The Algona Upper Des Moines from Algona, Iowa on October 29, 1930 · Page 2
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The Algona Upper Des Moines from Algona, Iowa · Page 2

Algona, Iowa
Issue Date:
Wednesday, October 29, 1930
Page 2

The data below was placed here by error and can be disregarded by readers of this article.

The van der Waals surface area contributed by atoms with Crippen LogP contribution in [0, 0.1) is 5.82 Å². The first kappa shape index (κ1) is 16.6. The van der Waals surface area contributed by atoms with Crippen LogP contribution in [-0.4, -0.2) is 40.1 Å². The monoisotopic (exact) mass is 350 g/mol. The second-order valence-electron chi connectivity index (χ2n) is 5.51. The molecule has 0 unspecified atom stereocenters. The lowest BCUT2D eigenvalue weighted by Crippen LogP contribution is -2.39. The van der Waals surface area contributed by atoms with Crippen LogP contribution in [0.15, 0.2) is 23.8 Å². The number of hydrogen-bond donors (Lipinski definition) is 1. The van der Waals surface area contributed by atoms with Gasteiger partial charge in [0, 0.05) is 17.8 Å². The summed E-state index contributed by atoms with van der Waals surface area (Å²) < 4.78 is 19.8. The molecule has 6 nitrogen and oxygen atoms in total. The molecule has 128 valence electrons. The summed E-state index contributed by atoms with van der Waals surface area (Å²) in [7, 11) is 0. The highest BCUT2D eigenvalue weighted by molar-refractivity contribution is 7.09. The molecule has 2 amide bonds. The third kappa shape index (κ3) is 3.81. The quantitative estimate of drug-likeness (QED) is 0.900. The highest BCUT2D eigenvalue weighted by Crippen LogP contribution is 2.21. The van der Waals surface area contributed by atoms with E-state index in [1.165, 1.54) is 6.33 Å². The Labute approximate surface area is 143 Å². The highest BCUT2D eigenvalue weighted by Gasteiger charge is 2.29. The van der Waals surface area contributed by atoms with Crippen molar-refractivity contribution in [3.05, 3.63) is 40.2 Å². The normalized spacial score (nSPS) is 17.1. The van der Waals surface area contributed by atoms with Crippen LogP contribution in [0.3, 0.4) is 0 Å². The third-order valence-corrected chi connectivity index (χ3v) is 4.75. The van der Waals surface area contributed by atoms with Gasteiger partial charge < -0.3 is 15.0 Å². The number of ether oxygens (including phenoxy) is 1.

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JThe Upper Des Moines-RepuMicavOctober 29,1930 HAGOARD & BACKUS, Publishers. Entered as Second Class matter at the postoflTice at Algona, Iowa, under the l. : act of Congress of March 3, 1879. Issued Weakly. Subscription Rates in Kossuth County: One Year, in Advance $2.00 Six Months, in Advance ].20 Three Months, in Advance .60 Subscriptions Outside County, $2.50 per year, strictly in advance. Subscriptions continued until paid for and ordered stopped Display Advertising, 30c Per Inch Composition 5 cents per inch extra. POLITICS ARE QUIET. As the campaign draws to a close, candidates for office are exerting every effort to bring about their success. The voters are called upon and frequently the only argument used with the purpose of securing votes is by denouncing the opponent. There is, in our Judgment, not a candidate for office, whether it be state or local, who would not, if elected, do their utmost to serve the public faithfully. The Tenth district saw a remarkable campaign for the congressional nomination before the primaries. Fred C. Gilchrist of Laurens, the successful candidate, Fred Larrabee of Fort Dodee and Steve EICKELBERG HAS VISION. L. E. Eickeiberg of Waterloo, independent candidate for the United States senate, was an Algona visitor last Friday and interviewed many of the business men and called at the newspaper offices. It is plainly apparent that Mr. EickeJberg is honest and earnest in his advocacy of government without money of any kind, but it looks to a practical man of the world to bs only a beautiful vision. Mr. Eickeiberg is a member of the German Evangelical church and a substantial citizen of Waterloo, where he has for many years conducted a profitable hardware business. He was considered wealthv at Washington News By Fred Holmes, Wash. Correspondent for the U. D. M.-R. Goldthwalte of Boone were the candi- I one time, but explains that he suffer- dates. They are all good friends, good i «d a substantial loss in the business ber Washington, October 27.—After carefully analyzing the conflicting claims of the respective na- campaign managers, your correspondent was left in such a state of mental turmoil that he proceeded to devise for himself a sure jmethod of determin- nig this year's election results without waiting for Novem- Fearing that a few others may be languishing in this same perplexity, he has charitably concluded to share his discovery with his fellow- sufferers. • » * * Take a half dollar—if business depression has left you with one—and exchange it at your bank for fifty cop- Democrat Who Aspires To Be 'Next Governor FRED P. IIAGEMANN. The democratic candidate for governor of Iowa, Fred P. Hagemann, of Waverly, was introduced to the people f Algona last Wednesday by J. W. Sullivan, and C. B. Murtagh, both of per cents. Stick two of the coppers ' whom were members of the state leg- into a convenient pockets—for use i case of a tie—and pour the remainin men and one of the cleanest campaigns slump. He has now sold his hardware forty-eight into a suitable receptacl In the history of the state was carried store and is devoting his whole time to Shake vigorously, constantly repeat ., ; incr fiin i»ioonf o f i/-v»-> lt n+**r w-m.ini* on. As a .result, the onpononts of I the campaign for the senate. He saj Mr. Gilchrist are doinpr t'.ieir utmost" to secure his election, which of course, is certain. There was, in fact, no real dirty work with any of the candidates and the present campaign between the candidates from the various parties, although party differences are discu.ssed, has not developed any unpleasant personal charges. Politics are perhaps cleaner in Iowa than in any other section and bespeaks well for the intelligence and honesty of the voters. KOSSUTH COUNTV. Farmers are all busy now huskin corn, hauling in beets and in makin preparations for winter. Every tow in Kossuth county is a busy place Farmers are admitting that the corr crop is considerably better than wa expected, although there is much poo corn. The corn that is good is of ex cellent quality. The beet crop appear to be good, although the beets arc no as large as in former years, due probably to the dry season. A visit to liedyard, perhaps one of the larges shipping points for beets, gives an idea of what this crops means when the; View the mountain of beets hauled in and stored., before shipment to the sugar factories, The potato crop is also very, good and they are of gooc quality. A drive through Kossuth <Sounty at this season will raise the spirit of those who might be more or less' downcast as they view the filled cribf of'corn, the herds of fattening hogs' and cattle and the well-kept farm homes.. Kossuth county is one of the ' Iowa, where the people are as News and Comment. that now he has plenty of time for th campaign that he will certainly be el ected. He says that he has talked h scheme of government over with Har vey Ingham, editor of the DCS Moine Register and while he was unable t convince Harvey at the time, Hnrve tcok his book to study up on the mat ter and may yet adopt his ideas. Mr Eickeiberg is a pood man and wouk have made a splendid preacher. Oil of the planks of Mr. Eickelbcrg's plat form should prove very popular witl the voters if they have the faith necessary. "Taxes will be cut out entirel; because all are paid by credit deposits Taxes are mostly graft and a nuisance and are paid by the ignorant." It would seem from this that most of us are ignorant, but there is still hopes for us, as Eickeiberg is now devoting his entire time in educating us. PHEASANT SEASON OPENS. The pheasant hunting season will open on next Saturday and thousands of these beautiful birds will be killed. Some hunters go out just for the purpose of shooting while others go out with the expectation of getting a few birds for food. The meat of the young pheasant is delicious and to many is a great treat. Farmers and land owners sign a petition asking for an open season and then post their farms with 'No Hunting" cards. As a rule no armer wishes to have every Tom, Dick and Harry chase through his fields and pastures, shooting recklessly and >ften killing or maiming valuable live- tock. So many of the hunters do not hunt within the limits of the law and f .the farmers knew that they were all true Sportsmen no objections would be made as a rule. There are laws ag- inst trespassing, against shooting up- n the highways and the manner of arrying fire arms and they are all Iowa farmers are glad if snow had '° Iat * f qaB "J ntl . y dur ! ng anf °? en sea ' to fall that New York eot tt- son ' Xt Is a la wless element from the to fall, that New York got it. 10eg and outsidc pojnts ock into open territory at these times Next Tuesday is election day and land there should be a deputy game the old advice, vote early and as of- j warden stationed on every section to ten as you can, holds good. A Yale doctor says four per cent beer is not Intoxicating. He has probably been spiking his near beer. How are we going to show our grandchildren how we drove over dirt and mud roads in Iowa when all of the old maps are destroyed. Candidates for office are near the end of the trail. Next week the suspense will end and they will either love the voters more or less. When "Dick" is in the senate and Fred Gilchrist in the house, Iowa people will have two men in congress of whom they might well be proud People kick a lot about school taxes but where is an investment made that brings better returns to a community than an enlightened and educated people? Senator Sleek, who was .sent to the senate by republican votes, is, by his speeches, making a let of damphool republicans who voted for him .six years ago blush for shame. protect the farmers' interests. Sheep Killing Dog Shot Near Livermore Ernest Raney recently ended the career of a police dog that has been committing depredations in this vicinity for some time. Mr. Raney had been losing sheep by a dog or dogs, and had placed his sheep for the night in a corral of a high wire fence. Inside the fence he had placed another wire to prevent any animal that got into the pen from getting out again. During the night Mr. Raney heard ing the incantation "eny, meeny, miny, mo." Dump out upon any fla surface. Separate the heads from th tails, and call the larger pile demo crats or republicans according to you affiliation. Carefully refrain from reading anything signed by either SI mon Fess or John Raskob until afte your vote is cast—and there you havi it. It's a sure thing. * * * * A fine piece of crazy-work is tha which lias been prepared for us at the political kaffee-klatches this year There was a time when the design was standardized, at least sufficently to enable us to determine in advance of delivery, with a very fair degree of accuracy, the number and sizes of the pieces, but not in 1930. There are too many political cross currents with both parties involved in the numerous mix- ups. Republicans are supporting demo;rats, democrats campaigning for re- jublicans, wets supporting drys and drys advocating the election of wets. * * * * In October, 1928, if anyone had the emerity to whisper that cither North Jarolina or Texas was likely to go re- ublican, there was talk of referring he incident to an insanity commission, "today, Pennsylvania may be suggest- d for the doubtful column and raise question of the prophet's inspiration ut not of his sincerity, much less his anity. In that commonwealth many epublican leaders have announce* heir opposition to the republican gub material nominee, Glfford Pinchot an extent which has undoubted! provoked no little republican trenid- ation. On the other hand, the exten to which the fact that some dry democratic chieftains have deserted their wet candidate, John Hemphill, will off- islature during the time that Mr. Hagemann was also a member. Mr. Hagemann made a splendid impression on all with whom he met, and he left no one in doubt as to where he stood upon the questions now at issue in Iowa. Such frankness Is refreshing in a political candidate whether one agrees with their views or otherwise. Mr. Hage- j to four mills, in other words, that it ount (and nearly all of them did), bu it shows how the wind blows in the state house. It shows the spirit of ex travagance that has been running rlo in our state. Not satisfied to squande: money recklessly in a legal way, it i grabbed in violation of the highest law of the land. Every member of thi legislature who took that money under the provisions of this law, violated our constitution and he knows it. What astounds me and the people of this state is, that no one, not even the attornej general of our state, raised a voice ir protest. "The republican party has been in power in this state for nearly forty years. They were in power two years ago and they promised relief. We did not get it, and you are not going to get it now if the republican candidate for governor and the other state officers are re-elected. "Oh yes, Mr. Turner is pledged to a state income tax and with this tax he )romised you during the primary cam- >aign, that he would relieve the situa- ion. "It can not be done. I am opposed ,o a state income tax or any other orms of new taxation. You cannot ower taxes by Increasing them. "A state income tax based upon the ame rates and exemptions as the fed- ral income tax will mean an addition- 1 burden of not less than four million ollars. It will double the tax burden f those who now pay the federal in- ome tax. "My opponent argues that it will re- uce the general tax levy from three mann is positive in his objection to a will be a replacement tax. I answer, set the republican deflection, is purely conjectural. Senator LaFollette, republican, of Wisconsin, is about to take the stump in behalf of two democratic candU dates, Senator Thomas J. Walsh in Montana and Edward P. Costigan in Colorado. From Nebraska, where Senator George W. Norris, republican, op- Donent of the Hoover administration is fighting Gilbert N. Hitchcock, democratic nominee, come reports of party switches in the senatorial race. Mr Hitchcock received assurances of support from the democratic senatorial committee after he had demanded an explanation of a published report that ;he committee was pursuing a "hands- off" policy in his campaign. Down in Alabama, the republicans refrained from nominating a senatorial candidate in the race between Senator Hef- in and John H. Bankhead, the democratic nominee. Heflin was forced from ;he democratic ticket for his failure to support the presidential candidacy of Alfred E. Smith in 1923 and is running as an independent. state income tax and is in favor of referendum on the prohibition question The people of Iowa voted against pro hibition only a year before the stat legislature voted for ratification of na tional prohibition. Mr. Hagemann ha issued a statement of his views, part o which we give below: "Of all the ills with which Iowa L afflicted at the present time, there is none quite so serious as the crushing burden of taxation, brought upon us b; years of extravagant expenditure of ou public funds. "Many a farmer end home owner has lost his farm and home because of higl ;axes. The situation is alarming anc he tax reduction is the dominant anc all important issue in this campaign. "The republican party and its candi- late for governor recognize this and re pledged to a state income tax, by means of which they expect to reduce axes. My opponent, Mr. Turner, made is entire primary campaign upon this issue and successfully persuaded a majority of those who voted in the rimary, that a state income tax would elieve their burden. "Something must be done to reduce axes. The question is, What? "The hue and cry for the reduction of taxes began more than two years ago. A large majority of the members of the last legislature were elected upon an economy platform. Yet, in spite of their promises to reduce taxes the first thing they did, after they met in that in no case has an income tax been a replacement tax. Nineteen states in our union have had a state income tax and in not a single state has it been a replacement tax and in no a single state has it reduced taxes. "Wisconsin adopted a state income tax in 1911 and in that state the tax on farm, lands has exactly doubled since the state income tax law weni into effect. "In Wisconsin the state income tax is not popular with the farmer or anybody else. Under the Wisconsin law anyone having an income of $1,000.00 or more ..must make a report and this Includes the farmers. The farmers of Wisconsin will tell you that it is a :urse and that it has not reduced taxes. He must weep an accurate account of everything he raises on the farm, of all increase in his livestock, of every dozen of eggs he sells and he must ikewise keep exact account of everything he bujs. This is almost impos- ible without a bookkeeper. Then, after he has hired a lawyer to make a eturn for him, it is likely that some snooper' from the state house will ome and tell him he has not made an accurate return. "I was opposed to the state income Balanced Unit —Battery Radios— Contain all features of highest price radios, Automatic volume control, Philco tone control, 8 tubes, which a 2-volt A-Battery operates one to two months according to use. Be Sure to Hear Its Marvelous Tone Liberal Trade Allowance Sold on Terms Farmers General Store R. O. BJUSTROM, Prop. Phone 1F11, Hobarton. Des Moines, was to pass a bill increasing their own salaries by approximately fifty per cent. That was a slap in the face for every honest voter. It was adding insult to injury and every man who voted for that bill deserves to be defeated during the coming election. "True, it meant only an additional expenditure of $80,000.00 if everyone padded his expense bill to the full am- ax during the primary campaign. I m opposed to it now and I would veto n income tax bill, if elected, if such a 01 were passed by the legislature. "I have no great wealth with which to promote an expensive campaign, nor do I have a consuming ambition to be elected governor of Iowa. I have only one desire, that is, to tell the people of this state ht»w I stand on this important issue as well as other issues. "I can not carry water, on both shoulders. I do not vote dry and drink wet. I am opposed to an income tax whether I talk to one who favors it or one who opposes It." dry. Senator Tydings of Maryland, :r>-. P^i J r> chairman of the democratic senatorial! LJr ' •* eters l_ar - senatorial j campaign committee, is an unreelent- ins foe of national prohibition, but he is giving as much attention to the campaigns of dry democratic nominees as of the wets. • * * If you lack the patience to await the verdict, just dump out your pennies note the heads and tails and count 'em. Any other method of calculation will convince you that the complexion of he forthcoming senate will be both blond and brunette, both saints and devils will predominate in the house )f representatives, that the controver- ial Eighteenth Amendment will be both wiped out and indelibly carved in gran- te, that the tariff will become at the same time an airplane and a submarine, that business depression and unemployment—well what's the use? Your the in-between Ruth Hanna Mcormick as the warring principals. The n commotion m his sheep corral and problem might not be so easy of solu- hurried out. He turned his flashlight 11 ion even without the injection of a on the pen and saw a large, black po- ! third unknown quantity but the O'Neill lice dog struggling to get past the inner wire of the pen and make its escape. He shot the animal by the light of the flashlight. Entering the pen he found that he had killed what is believed to bo a famous killer cf domestic .stock. This is the animal that is believed to have destroyed more than $500 worth of domestic animals between Livermore and Humboldt, or east am! vest of thtit locality. It is a dog tha'. .John Berkhimer believes killed many sheep for him. and was reported serm on several occasions shortly after sheep and other animals had killed. The dog was essentially a killer. candidacy certainly adds to the difficulties. Massachusetts sees the tinpre- cdentcd possibility of having two demo- era's in the senate, and Ohio is puttim: "ii a fine show for both the United States senate and the governorship a show which is said to have the republican chieftains not a little concerned. It is claimed that West Virginia, ordinarily a republican state, probably will elect. Matthew M. Necly, democrat, in the senate, and predicted that Neely's wide popularity—he served sev- always either disemboweled Clarence Darrow, tlie Chicago criminal lawyer must hypnotise the juries. ' rnals or nit their jugular When the toughest criminal gets in throat. It seemed to'kill court he secures the services of Darrow and he usually gets off easy. the ani- at the | era! terms in the and a term in been ! the senate—plus hard times, unemployment and depression give him the edge in his contest with J. Elwoad Jones, republican and millionaire coal op"ra- Mew Jersey is tremendously stir- race for the a wet republican, while in New York Governor Roosevelt and r-l.' T- -i Charles H. Tultle, his republican op- LxillCagO 1 riDUne. )v)nt;llt -' hotl1 standing on a wet plat- Local Bry has Poem IViivmo.'i'l K;'esen-.-kv, son of MI 1'iis Krc.-( ns!:y of Algona is im Jn They say tlie Milwaukee brewers are spending millions in getting ready to manufacture real old honest to goodness lager. Well, there are limes when ^ a little "old style" wouldn't go .so bad. j ""'''• I|j ; s [wms and book reviews havr j has smashed party lines"to "smither- " ' Under the leadership of Pierre form, are engaging in a bitter .struggle for tho governor's mansion ut Albany. In Delaware, the wet and dry issue Railroads are getting a lot of sympathy and the passenger business is appeared in numerous inagji/ine.s eli-^ern filing very favorable rommriil.s from critics. The following is n poe-n which have ' in the W; and Irenee du Pont, wet republicans, gone over to former Senator In any case, America does not face any overwhelming cataclasm. The country is sound. Its natural resources are as abundant as ever. Its buying power is but temporarily diminishe'l The foundation upon which our economic system is erected is free from injury, flaw, mutilation, defect or d'- cay. America will face the future just as confidently if Maine goes democratic as if Georgia should go republican, and the country will come through the depression and unemployment emergencies with flying colors'. So, let's "step on it." ,,..,,,, ' ' V ' lk " " f Ul( ' News.j Tlu;m;t<; P. Bayard, democratic nomi- ; been confirmed paralyzed, but with the moving of farm U department of the Chicago Tribun-, nee for the senate, and to Col. John P. Mystery Shes produce, the hauling of coal and oilier I w1 .',"''' '« conducted by Harvey T. Woo-l- < Lefevre. democratic nominee for the ' the former State house. " ---' - ' .... Swea City is Now Prosperous, Herald: Evidence is at hand that a mild boom which started in Swea City with the completion of the street pavement is still in progress. For instance, Walter Bovis is this week erecting pumps from which he will dispense Phillips "6C" gasoline. He will maintain an office jointly with the Dahl Electric Company in the Dahl blacksmith shop building. Rrtmors persisted last week that tho Shell Oil Company was to erect a filling .station here, perhaps on the vacant lots across the street west from the Swea City Poultry Company's plant. This report, however, has not freight they seem to be doing a pn-tty good business at that. One of tlie big problems of the nation is to find work for the unemployed. This is more sensible than the dole system adopted in some countries, where hard times prevail and if labor Is kept busy everybody prospers, including the farmer. Autumn is here with her bright, snappy weather, beautiful colored foliage and the music of corn as tlie ears strike the side boards. There is no place in the world so invigorating and where a relization of the blessings of where a realization of the blessings of mil: Shadows. I am in love with shadows on the law,, That move across (he walk and then ;>'•(' Kimc. Where fiery .sunlight breaks through crystal air There are two melodic.-; »nd tunes Ilia' flare Against the butterfly and .silent bird. Bayard, Lefvre and tho demo- liavi; (-spoused the wet cause. To :s. I owned by Andrew Berens, Bancroft The brat ini,' echoes close .stirred u<;ain and. By sunlight, leave a cooling memory— Leave a long row of shadows there for Too often when a shadow hovers near, A heart will stop, anticipating fear, But in that darkness, substance of r thought, .A lingering note of joy is surely caught. —Raymond Kresensky. who supported the laU; Joslah Marvel, president of tlie American Bar association, and a candidate for tho democratic senatorial nomination this year against Bayard, are planning to vote in no inconsiderable numbers for Senator Daniel O. Hastings, republican incumbent, and for Hobert O. Houston, who is .seeking re-election to the house. Senator nu.sting.s and Representative Houston aru running as drys. Senator Fess of Ohio, chairman of the republican national committtc and a militant advocate of national prohibition, is working hard for the republican senatorial candidates in states whore they happen to be wet as for those in states where their platform Is windows and then a rumor sprang up that the building was to house a loan and investment business. Burned Near Burt. Burt Monitor: A cross in the Ignition wires, probably due to worn insulation, set fire to Dr. W. T. Peters' Nash coupe Tuesday afternoon as he was driving along eight miles r?ist of Burt Dr. Peters was going to the Hadler place, and shortly after he had turned r.crth by the H. O. Buell farm, lire shot up around the floor boards. The doc- ror stopped and got out in a 'lurry. Throwing dirt checked the progress of the fire on the inside momentarily but it was burning fiercely underneath where there was no chance to get at I it. Soon the entire body was on fire and the rear and spare tires were also | ablaze. As the flames burned the insulation from the wiring, the horn started sound and signalled loudly for about ten or fifteen minutes. The loss was partly, covered by insurance. Coming Again." There are many questions arising out of this statement that are of importance. I shall be glad to answer questions for Individuals. The evening hour will be given to an old time song service. Bring your favorite hymn and let's all enjoy them together.—J. L. Coleman, minister. The American "Buck" An eminent European expert on coinage snys that the American 5-cent pleoe "is the most beautiful coin in the world." Tlie American "buck" looks nbout 10 times na jjood to the bourgeois eye. Presbyterian Church. November is our church loyalty month, and we are asking that all of the members and friends of the church join us in putting it over big. Morning sermon theme, "Jesus is Burt Boy Suffered a Broken Leg. Monitor: Ellsworth Staley, who i makes his home with his uncle, E. H,' Staley, well known Hurt farmer, suf-, fered a broken leg Monday when the I team he was hitching up preparatory! to going out to husk corn, started i up when only one tug was hooked I and the wagon slewed over against] Staley's leg, breaking it above the ankle. Tony Goeders ])(;i)iocrati(; Candidate for SHERIFF of Kossuth County Vote, for the man and not for the party. My slogan is "Keduce expense of the sheriff's office and help relieve the taxpayers. '' **I Raise Them— You Eat Them" • "Just think how immense this town would suddenly become if all the people who eat Brookf ield Butter.Brookf ield Eggs and Premium Milkfed Chickens were to crowd in every day for their supplies, "But that's not how it works. Nobody has to go outside his town for Swift & Company goods. I'm one of the 200,000 producers who deliver supplies to the Swilt& Company produce plants and receive cash for my products. There are more than 80 of these plants. 400 branch housea and 600 car routes carry the Swift products to every community in the country and prevent local gluts or shortages. That's the marvelous organization of nation-wide distribution. It's like the arteries that carry the life stream nil through your body. It's a mighty fine thing to have contact with an organization which can thrive on an average margin of less than 2 cents on every dollar of sales, "Of course I've more than ordinary interest in Swift & Company. I'm one of the 45,000 snare* holders, besides being a producer, and in addition to having a ready cash market lor all I can raise. "I receive a return on my investment. Thoo- eands of Swift & Company employes are shareholders. Many of the 58,000 employes who receive just wages live right in this town. Th«y spend their money with our merchant*, build their homes here, pay taxes like you and me. I can tell you, there's something more to being In the Swift family besides delivering butto Auu eggs. Swift <& Company Algona, Iowa Swift's Premium Quality BrookficW Egga, Premium Milkfed Chickens and Golden Wort Fpwl prepared by Algona people. On sale by local dealers,